Table I.

Oligonucleotides used in this study

FunctionTemplateSequence (5′-3′)
Standard PCR nucleotide oligomerization domain 1  
  forward CTTGCATTCAATGGCATCTC 
  reverse ACATCGGTGTGCACTGTGGA 
 nucleotide oligomerization domain 2  
  forward AGCAGAACTTCTTGTCCCTGA 
  reverse TCACAACAAGAGTCTGGCGT 
 human nucleotide oligomerization domain 1  
  forward ATCCGCAATACTCAGTGTCT 
  reverse ACGACTTTGCTCTGAGTGAG 
 human nucleotide oligomerization domain 2  
  forward TGGACACCGTCTGGAATAAG 
  reverse GCTTTCACCGTGGCAAGATC 
 GAPDH  
  forward ACCACAGTCCATGCCATCAC 
  reverse TCCACCACCCTGTTGCTGTA 
Quantitative PCR nucleotide oligomerization domain 1  
  forward CCTGTCAGGAGCCCACACCT 
  reverse CCCTGCTGGCTTTGAGTGG 
 nucleotide oligomerization domain 2  
  forward GCAACAGGGAGGAGCTTCCA 
  reverse ACATCAGGCCAGCAGCAGTG 
 GAPDH  
  forward CATCCTGCACCACCAACTGC 
  reverse ACGCCACAGCTTTCCAGAGG 
siRNA nucleotide oligomerization domain 1  
  sense GCUCAUUCGGACCAAAACUTT 
  antisense AGUUUUGGUCCGAAUGAGCTG 
 noncoding  
  sense UUCUCCGAACGUGUCACGUdTdT 
  antisense ACGUGACACGUUCGGAGAAdTdT 
Probes nucleotide oligomerization domain 1 FAM–CGCGGCTGAGACCCTGCAGA–TAMRA 
 nucleotide oligomerization domain 2 FAM–TGCGTGGCCAAACCGCTGTC–TAMRA 
FunctionTemplateSequence (5′-3′)
Standard PCR nucleotide oligomerization domain 1  
  forward CTTGCATTCAATGGCATCTC 
  reverse ACATCGGTGTGCACTGTGGA 
 nucleotide oligomerization domain 2  
  forward AGCAGAACTTCTTGTCCCTGA 
  reverse TCACAACAAGAGTCTGGCGT 
 human nucleotide oligomerization domain 1  
  forward ATCCGCAATACTCAGTGTCT 
  reverse ACGACTTTGCTCTGAGTGAG 
 human nucleotide oligomerization domain 2  
  forward TGGACACCGTCTGGAATAAG 
  reverse GCTTTCACCGTGGCAAGATC 
 GAPDH  
  forward ACCACAGTCCATGCCATCAC 
  reverse TCCACCACCCTGTTGCTGTA 
Quantitative PCR nucleotide oligomerization domain 1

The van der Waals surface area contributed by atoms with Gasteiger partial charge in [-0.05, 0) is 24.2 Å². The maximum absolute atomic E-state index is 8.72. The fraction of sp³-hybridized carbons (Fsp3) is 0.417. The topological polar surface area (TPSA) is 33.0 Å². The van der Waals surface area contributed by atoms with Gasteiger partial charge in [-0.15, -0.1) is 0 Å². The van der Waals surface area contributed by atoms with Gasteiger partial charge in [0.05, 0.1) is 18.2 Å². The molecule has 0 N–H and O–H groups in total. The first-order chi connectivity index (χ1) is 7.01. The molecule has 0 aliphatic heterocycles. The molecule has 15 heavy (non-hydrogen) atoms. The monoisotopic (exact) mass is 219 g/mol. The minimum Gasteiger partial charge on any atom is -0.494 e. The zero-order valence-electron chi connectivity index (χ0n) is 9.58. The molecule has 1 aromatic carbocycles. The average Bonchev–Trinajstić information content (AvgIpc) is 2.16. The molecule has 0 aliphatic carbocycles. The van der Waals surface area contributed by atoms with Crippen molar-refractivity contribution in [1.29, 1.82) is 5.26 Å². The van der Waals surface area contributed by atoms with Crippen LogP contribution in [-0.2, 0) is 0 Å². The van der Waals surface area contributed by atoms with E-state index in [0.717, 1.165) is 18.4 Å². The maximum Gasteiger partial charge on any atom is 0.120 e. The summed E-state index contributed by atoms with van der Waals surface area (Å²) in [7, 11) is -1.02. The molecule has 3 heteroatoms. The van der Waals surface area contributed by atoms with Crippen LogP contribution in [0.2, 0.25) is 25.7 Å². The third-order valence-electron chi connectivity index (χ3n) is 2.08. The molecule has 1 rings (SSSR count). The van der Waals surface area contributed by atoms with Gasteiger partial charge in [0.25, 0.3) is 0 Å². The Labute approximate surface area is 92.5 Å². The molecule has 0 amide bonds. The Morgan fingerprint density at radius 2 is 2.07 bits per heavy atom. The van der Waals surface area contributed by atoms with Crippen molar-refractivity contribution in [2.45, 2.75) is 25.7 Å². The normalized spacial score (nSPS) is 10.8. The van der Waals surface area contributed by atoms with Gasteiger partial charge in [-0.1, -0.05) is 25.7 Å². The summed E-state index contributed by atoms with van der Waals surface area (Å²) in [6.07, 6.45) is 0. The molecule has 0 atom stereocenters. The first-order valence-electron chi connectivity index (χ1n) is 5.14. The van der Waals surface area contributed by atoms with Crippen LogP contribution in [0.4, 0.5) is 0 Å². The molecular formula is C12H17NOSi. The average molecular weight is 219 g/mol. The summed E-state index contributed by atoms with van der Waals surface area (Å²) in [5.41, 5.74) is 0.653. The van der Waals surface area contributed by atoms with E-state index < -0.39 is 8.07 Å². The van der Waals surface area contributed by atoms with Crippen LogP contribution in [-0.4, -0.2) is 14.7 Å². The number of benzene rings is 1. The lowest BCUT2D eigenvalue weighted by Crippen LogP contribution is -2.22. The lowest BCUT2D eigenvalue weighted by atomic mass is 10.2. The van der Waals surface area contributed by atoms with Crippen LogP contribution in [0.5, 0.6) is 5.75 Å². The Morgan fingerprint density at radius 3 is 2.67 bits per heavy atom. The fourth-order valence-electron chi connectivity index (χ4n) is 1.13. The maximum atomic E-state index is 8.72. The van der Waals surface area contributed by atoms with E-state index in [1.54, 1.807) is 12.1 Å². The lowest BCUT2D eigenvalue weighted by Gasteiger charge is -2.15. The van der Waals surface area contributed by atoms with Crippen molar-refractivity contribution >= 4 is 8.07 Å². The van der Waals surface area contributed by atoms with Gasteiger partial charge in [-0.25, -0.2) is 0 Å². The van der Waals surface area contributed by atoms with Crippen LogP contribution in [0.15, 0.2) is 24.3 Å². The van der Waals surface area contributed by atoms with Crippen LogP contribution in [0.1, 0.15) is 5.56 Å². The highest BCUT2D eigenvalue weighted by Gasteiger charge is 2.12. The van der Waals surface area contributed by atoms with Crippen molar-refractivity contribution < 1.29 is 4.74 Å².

forward CCTGTCAGGAGCCCACACCT 
  reverse CCCTGCTGGCTTTGAGTGG 
 nucleotide oligomerization domain 2  
  forward GCAACAGGGAGGAGCTTCCA 
  reverse ACATCAGGCCAGCAGCAGTG 
 GAPDH  
  forward CATCCTGCACCACCAACTGC 
  reverse ACGCCACAGCTTTCCAGAGG 
siRNA nucleotide oligomerization domain 1  
  sense GCUCAUUCGGACCAAAACUTT 
  antisense AGUUUUGGUCCGAAUGAGCTG 
 noncoding  
  sense UUCUCCGAACGUGUCACGUdTdT 
  antisense ACGUGACACGUUCGGAGAAdTdT 
Probes nucleotide oligomerization domain 1 FAM–CGCGGCTGAGACCCTGCAGA–TAMRA 
 nucleotide oligomerization domain 2 FAM–TGCGTGGCCAAACCGCTGTC–TAMRA 

Animal protocols were approved by the regional animal study committee of Berlin, Germany. Six- to eight-week-old female C57BL/6J and C57BL/10 WT mice were bred under specific pathogen-free conditions at the “Forschungsinstitut für Experimentelle Medizin,” Charité Berlin, Germany. C57BL/10 TLR 2/4-deficient mice (TLR2/4−/−) were a kind gift from M. Freudenberg (Max-Planck-Institut für Immunbiologie, Freiburg, Germany) and bred and kept under the same conditions as the respective WT control animals. In experiments with cells from TLR2/4−/− mice, C57BL/10 mice were used as WT control, in all other experiments preadipocytes isolated from C57BL/6J were referred to as WT. The animals were housed at controlled temperature with light-dark cycles, fed standard mice chow pellets, had access to tap water from bottles, and were acclimatized before being studied. Upon the end of an experimental period, mice were killed by cervical dislocation under CO2 anesthesia.